My First Year at Uni

I’m now coming towards the end of my first year at university as a psychology student, so I wanted to share the things that I’ve learnt! I’ve lived in university ‘halls’ since September, where I share a flat with three other girls- one other first year, a second year, and a postgraduate student. We have two bathrooms, one is an accessible wet room which is mine to share with the postgrad student (also a wheelchair user), and the other has a separate shower cubicle. Overall, our flat is nice. Considering we’re the second from bottom price wise, our building was done up several years ago and so looks modern, and we’re lucky in a way that we share with less than we usually would as there are two disability friendly rooms in our flat.

This year I’ve studied Psychology alongside a module called Explorations in Education, which has been interesting. It’s been hard work, and I’ve been stressed to the max recently with the majority of my deadlines happening at the same time, but in the grand scheme of things, I honestly think that this first year of university has been easier than my A-Level experience.

Anyway, here are the most important things I’ve taken away from this year of university:

  1. Nothing can prepare you for the university experience.

People will tell you varying things before you start university, how difficult/easy it will be, how many friends you’ll make, how it’ll be the best year of your life etc. The thing about university is that it’s an incredibly personal experience. I for one have gone the whole year without going out and getting drunk (apart from my mum’s 60th birthday party where I drank farrrrrr too much wine, but that’s just sad), or even going out at all. I also think that it was incredibly difficult for me and my flatmate Tayla as we were the only first years we really knew on a personal level at all. I think had we both been placed in a flat with 4 or 6 other first years, our experience might have been different.

2. Learning to live with other people is an experience.

Again, many people will tell you that your flatmates will become like family. And it’s true for some people, of course! Even for me (and I hope it’s reciprocated), Tayla has become an extended member of my family, so much so that we’re hoping to continue to live together. However, again when you live with second years, and with someone who has a million and one commitments like our flatmate Carwen (I’ve never seen anyone work so hard in my damn life), it’s difficult to form strong bonds. Other ways you have to learn to live together is when things happen like your flatmate using the last bit of toilet roll, someone not emptying the bin, someone spilling food on the work surfaces and not cleaning it up… the list is endless. However, I’m always asked how much food I’ve had stolen whilst at uni. The answer to this is basically nothing! Me and Tayla seem to have this relationship where we text each other to ask if we can use something, but even without waiting for the reply we take it anyway. But apart from that, we don’t steal food or drink (Don’t get any ideas now Tayla, I know you’re reading this).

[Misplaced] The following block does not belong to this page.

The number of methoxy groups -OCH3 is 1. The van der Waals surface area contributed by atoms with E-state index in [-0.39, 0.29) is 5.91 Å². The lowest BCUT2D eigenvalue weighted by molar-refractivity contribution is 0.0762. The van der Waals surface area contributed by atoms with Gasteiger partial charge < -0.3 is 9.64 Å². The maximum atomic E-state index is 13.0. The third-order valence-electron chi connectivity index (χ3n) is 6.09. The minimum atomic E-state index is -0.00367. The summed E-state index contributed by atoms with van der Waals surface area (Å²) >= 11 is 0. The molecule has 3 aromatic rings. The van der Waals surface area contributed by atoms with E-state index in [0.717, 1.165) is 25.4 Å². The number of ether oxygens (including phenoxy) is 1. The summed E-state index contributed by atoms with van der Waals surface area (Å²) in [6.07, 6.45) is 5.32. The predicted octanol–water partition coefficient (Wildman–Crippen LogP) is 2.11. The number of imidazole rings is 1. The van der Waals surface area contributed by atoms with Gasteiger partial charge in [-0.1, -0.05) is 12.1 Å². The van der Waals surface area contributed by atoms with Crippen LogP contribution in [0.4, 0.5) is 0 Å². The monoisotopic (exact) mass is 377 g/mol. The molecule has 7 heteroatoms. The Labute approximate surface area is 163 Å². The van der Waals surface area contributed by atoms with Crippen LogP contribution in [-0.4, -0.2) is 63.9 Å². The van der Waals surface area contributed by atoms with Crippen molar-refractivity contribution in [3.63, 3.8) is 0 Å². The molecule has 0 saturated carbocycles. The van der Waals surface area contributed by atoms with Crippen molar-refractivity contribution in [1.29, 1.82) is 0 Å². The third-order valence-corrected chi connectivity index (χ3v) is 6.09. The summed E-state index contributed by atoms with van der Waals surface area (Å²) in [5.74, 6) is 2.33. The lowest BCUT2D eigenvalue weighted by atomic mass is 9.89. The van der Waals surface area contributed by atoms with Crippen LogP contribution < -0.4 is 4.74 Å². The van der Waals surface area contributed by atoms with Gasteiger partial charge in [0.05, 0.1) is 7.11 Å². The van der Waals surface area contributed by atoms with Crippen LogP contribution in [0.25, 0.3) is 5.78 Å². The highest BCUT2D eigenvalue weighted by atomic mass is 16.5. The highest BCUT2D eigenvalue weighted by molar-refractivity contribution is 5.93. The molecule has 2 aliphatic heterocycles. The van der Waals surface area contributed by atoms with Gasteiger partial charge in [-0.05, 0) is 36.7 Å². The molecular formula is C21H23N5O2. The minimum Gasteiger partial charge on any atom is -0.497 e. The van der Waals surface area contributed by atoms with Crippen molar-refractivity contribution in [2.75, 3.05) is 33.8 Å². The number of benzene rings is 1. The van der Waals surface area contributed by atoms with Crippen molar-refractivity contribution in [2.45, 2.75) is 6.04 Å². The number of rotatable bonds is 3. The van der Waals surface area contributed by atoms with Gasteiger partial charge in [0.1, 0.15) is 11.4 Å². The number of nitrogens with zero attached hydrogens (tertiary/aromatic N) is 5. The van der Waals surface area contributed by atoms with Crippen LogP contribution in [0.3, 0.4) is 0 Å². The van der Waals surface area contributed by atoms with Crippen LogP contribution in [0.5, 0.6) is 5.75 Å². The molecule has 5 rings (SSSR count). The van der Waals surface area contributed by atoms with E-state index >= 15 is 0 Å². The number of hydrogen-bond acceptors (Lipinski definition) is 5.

3. University is a different way of learning.

If I hadn’t have had to teach myself throughout my GCSE’s and A-Levels after attending a college that was in the process of being shut down, I’d have found the teaching at university really odd. I know a few people who’ve come straight from a sixth form that have struggled so much because they’re used to being given their textbooks, worksheets and assignment walk throughs by their teachers. You get to university and your lectures consist of an ex-student who’s still trying to conduct research on you because you’re a ‘convenience sample’ and they then read off a PowerPoint for the next couple of hours. After that, they tell you about your assignment a month or so before the due date, and tell you all the information is online. Off you go! If you have very little self-motivation, university is going to be tough, especially when you’re on a course like mine where the attendance isn’t monitored!

4. Your student loan is easy to blow.

It doesn’t matter how much student loan you’re entitled to, it’s easy to spend it VERY quickly. Trust me, when you see a comma in your bank balance, you feel like you’re the richest person in the world- especially if you’ve never seen money like that before (which I hadn’t)! So many people make the mistake of buying everything in freshers week, or blowing it all on alcohol. The thing to remember is that whilst that seems like a lot of money, your rent still has to come out (that was half of my student loan gone) and then you’ve got to feed and clothe yourself, wash your clothes and buy the textbooks that they inevitably didn’t tell you you needed when you first started. HOWEVER, if you budget carefully, you can manage without your overdraft! So many people told me when I first started that I would have no choice but to use my overdraft during my first year, but I’ve actually managed to save money!

So those are just a couple of important things I’ve learnt at uni this year, apart from things like making sure you take your bins out before they start to leak, ordering your food shop to your flat to save you getting on the bus laden with bags, and not bringing too much kitchenware- because let me tell you, you never need three saucepans.

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